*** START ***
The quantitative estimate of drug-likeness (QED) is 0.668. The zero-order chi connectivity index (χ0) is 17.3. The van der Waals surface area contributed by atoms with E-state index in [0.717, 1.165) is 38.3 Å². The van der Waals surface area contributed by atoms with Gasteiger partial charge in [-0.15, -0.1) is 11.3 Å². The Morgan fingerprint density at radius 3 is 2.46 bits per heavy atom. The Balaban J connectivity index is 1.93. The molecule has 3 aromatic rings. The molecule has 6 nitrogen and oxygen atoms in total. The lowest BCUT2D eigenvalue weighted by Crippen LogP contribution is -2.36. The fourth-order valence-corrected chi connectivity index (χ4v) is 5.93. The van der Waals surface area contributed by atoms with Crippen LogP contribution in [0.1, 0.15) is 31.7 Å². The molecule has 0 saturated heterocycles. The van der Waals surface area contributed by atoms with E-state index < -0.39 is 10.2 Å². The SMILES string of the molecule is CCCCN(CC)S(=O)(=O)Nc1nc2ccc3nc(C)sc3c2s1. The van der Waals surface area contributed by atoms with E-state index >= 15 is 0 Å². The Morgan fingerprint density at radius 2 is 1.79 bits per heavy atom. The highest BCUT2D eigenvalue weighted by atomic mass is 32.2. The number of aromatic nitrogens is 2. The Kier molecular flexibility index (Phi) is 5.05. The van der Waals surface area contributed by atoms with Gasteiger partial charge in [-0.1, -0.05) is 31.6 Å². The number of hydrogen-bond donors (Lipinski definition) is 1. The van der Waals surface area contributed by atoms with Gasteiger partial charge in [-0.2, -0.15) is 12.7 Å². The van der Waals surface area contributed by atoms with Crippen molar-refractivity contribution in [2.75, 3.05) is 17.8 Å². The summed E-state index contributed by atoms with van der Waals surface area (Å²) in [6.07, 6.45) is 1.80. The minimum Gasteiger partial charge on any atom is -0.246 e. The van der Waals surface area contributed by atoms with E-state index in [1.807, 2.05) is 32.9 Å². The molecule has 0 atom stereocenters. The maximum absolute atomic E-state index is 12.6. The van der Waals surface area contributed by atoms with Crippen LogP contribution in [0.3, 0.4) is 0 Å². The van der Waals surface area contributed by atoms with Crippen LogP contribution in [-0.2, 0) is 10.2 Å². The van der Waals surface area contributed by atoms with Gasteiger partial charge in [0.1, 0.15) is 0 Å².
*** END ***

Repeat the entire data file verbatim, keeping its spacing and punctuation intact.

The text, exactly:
The quantitative estimate of drug-likeness (QED) is 0.668. The zero-order chi connectivity index (χ0) is 17.3. The van der Waals surface area contributed by atoms with E-state index in [0.717, 1.165) is 38.3 Å². The van der Waals surface area contributed by atoms with Gasteiger partial charge in [-0.15, -0.1) is 11.3 Å². The Morgan fingerprint density at radius 3 is 2.46 bits per heavy atom. The Balaban J connectivity index is 1.93. The molecule has 3 aromatic rings. The molecule has 6 nitrogen and oxygen atoms in total. The lowest BCUT2D eigenvalue weighted by Crippen LogP contribution is -2.36. The fourth-order valence-corrected chi connectivity index (χ4v) is 5.93. The van der Waals surface area contributed by atoms with Crippen LogP contribution in [0.1, 0.15) is 31.7 Å². The molecule has 0 saturated heterocycles. The van der Waals surface area contributed by atoms with E-state index < -0.39 is 10.2 Å². The SMILES string of the molecule is CCCCN(CC)S(=O)(=O)Nc1nc2ccc3nc(C)sc3c2s1. The van der Waals surface area contributed by atoms with E-state index >= 15 is 0 Å². The Morgan fingerprint density at radius 2 is 1.79 bits per heavy atom. The highest BCUT2D eigenvalue weighted by atomic mass is 32.2. The number of aromatic nitrogens is 2. The Kier molecular flexibility index (Phi) is 5.05. The van der Waals surface area contributed by atoms with Gasteiger partial charge in [-0.1, -0.05) is 31.6 Å². The number of hydrogen-bond donors (Lipinski definition) is 1. The van der Waals surface area contributed by atoms with Gasteiger partial charge in [-0.2, -0.15) is 12.7 Å². The van der Waals surface area contributed by atoms with Crippen molar-refractivity contribution in [2.75, 3.05) is 17.8 Å². The summed E-state index contributed by atoms with van der Waals surface area (Å²) in [6.07, 6.45) is 1.80. The minimum Gasteiger partial charge on any atom is -0.246 e. The van der Waals surface area contributed by atoms with E-state index in [1.807, 2.05) is 32.9 Å². The molecule has 0 atom stereocenters. The maximum absolute atomic E-state index is 12.6. The van der Waals surface area contributed by atoms with Crippen LogP contribution in [0.3, 0.4) is 0 Å². The van der Waals surface area contributed by atoms with Crippen LogP contribution in [-0.2, 0) is 10.2 Å². The van der Waals surface area contributed by atoms with Gasteiger partial charge in [0.1, 0.15) is 0 Å².